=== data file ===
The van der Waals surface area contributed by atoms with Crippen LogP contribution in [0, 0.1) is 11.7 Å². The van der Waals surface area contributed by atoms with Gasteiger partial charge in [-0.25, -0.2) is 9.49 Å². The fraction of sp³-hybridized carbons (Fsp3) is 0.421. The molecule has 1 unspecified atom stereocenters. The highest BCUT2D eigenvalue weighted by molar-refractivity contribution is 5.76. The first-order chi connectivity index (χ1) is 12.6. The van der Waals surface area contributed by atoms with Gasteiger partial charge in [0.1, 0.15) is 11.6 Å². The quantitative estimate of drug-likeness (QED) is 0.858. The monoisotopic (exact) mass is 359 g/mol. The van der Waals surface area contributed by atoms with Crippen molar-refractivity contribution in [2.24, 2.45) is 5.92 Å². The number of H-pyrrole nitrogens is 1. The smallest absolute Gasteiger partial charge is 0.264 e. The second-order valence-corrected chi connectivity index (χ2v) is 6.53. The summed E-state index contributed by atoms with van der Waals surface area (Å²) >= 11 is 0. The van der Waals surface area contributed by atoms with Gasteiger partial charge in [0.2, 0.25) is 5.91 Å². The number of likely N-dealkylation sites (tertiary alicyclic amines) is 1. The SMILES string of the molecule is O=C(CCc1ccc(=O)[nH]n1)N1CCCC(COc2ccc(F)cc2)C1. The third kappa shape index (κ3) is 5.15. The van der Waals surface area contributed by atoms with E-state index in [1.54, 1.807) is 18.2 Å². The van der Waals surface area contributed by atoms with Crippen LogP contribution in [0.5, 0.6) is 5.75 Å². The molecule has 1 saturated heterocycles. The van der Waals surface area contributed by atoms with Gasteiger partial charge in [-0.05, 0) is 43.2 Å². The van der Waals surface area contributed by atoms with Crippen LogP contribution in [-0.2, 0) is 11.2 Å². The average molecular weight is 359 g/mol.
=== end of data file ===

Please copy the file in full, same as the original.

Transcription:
The van der Waals surface area contributed by atoms with Crippen LogP contribution in [0, 0.1) is 11.7 Å². The van der Waals surface area contributed by atoms with Gasteiger partial charge in [-0.25, -0.2) is 9.49 Å². The fraction of sp³-hybridized carbons (Fsp3) is 0.421. The molecule has 1 unspecified atom stereocenters. The highest BCUT2D eigenvalue weighted by molar-refractivity contribution is 5.76. The first-order chi connectivity index (χ1) is 12.6. The van der Waals surface area contributed by atoms with Gasteiger partial charge in [0.1, 0.15) is 11.6 Å². The quantitative estimate of drug-likeness (QED) is 0.858. The monoisotopic (exact) mass is 359 g/mol. The van der Waals surface area contributed by atoms with Crippen molar-refractivity contribution in [2.24, 2.45) is 5.92 Å². The number of H-pyrrole nitrogens is 1. The smallest absolute Gasteiger partial charge is 0.264 e. The second-order valence-corrected chi connectivity index (χ2v) is 6.53. The summed E-state index contributed by atoms with van der Waals surface area (Å²) >= 11 is 0. The van der Waals surface area contributed by atoms with Gasteiger partial charge in [0.2, 0.25) is 5.91 Å². The number of likely N-dealkylation sites (tertiary alicyclic amines) is 1. The SMILES string of the molecule is O=C(CCc1ccc(=O)[nH]n1)N1CCCC(COc2ccc(F)cc2)C1. The third kappa shape index (κ3) is 5.15. The van der Waals surface area contributed by atoms with E-state index in [1.54, 1.807) is 18.2 Å². The van der Waals surface area contributed by atoms with Crippen LogP contribution in [0.5, 0.6) is 5.75 Å². The molecule has 1 saturated heterocycles. The van der Waals surface area contributed by atoms with Gasteiger partial charge in [-0.05, 0) is 43.2 Å². The van der Waals surface area contributed by atoms with Crippen LogP contribution in [-0.2, 0) is 11.2 Å². The average molecular weight is 359 g/mol.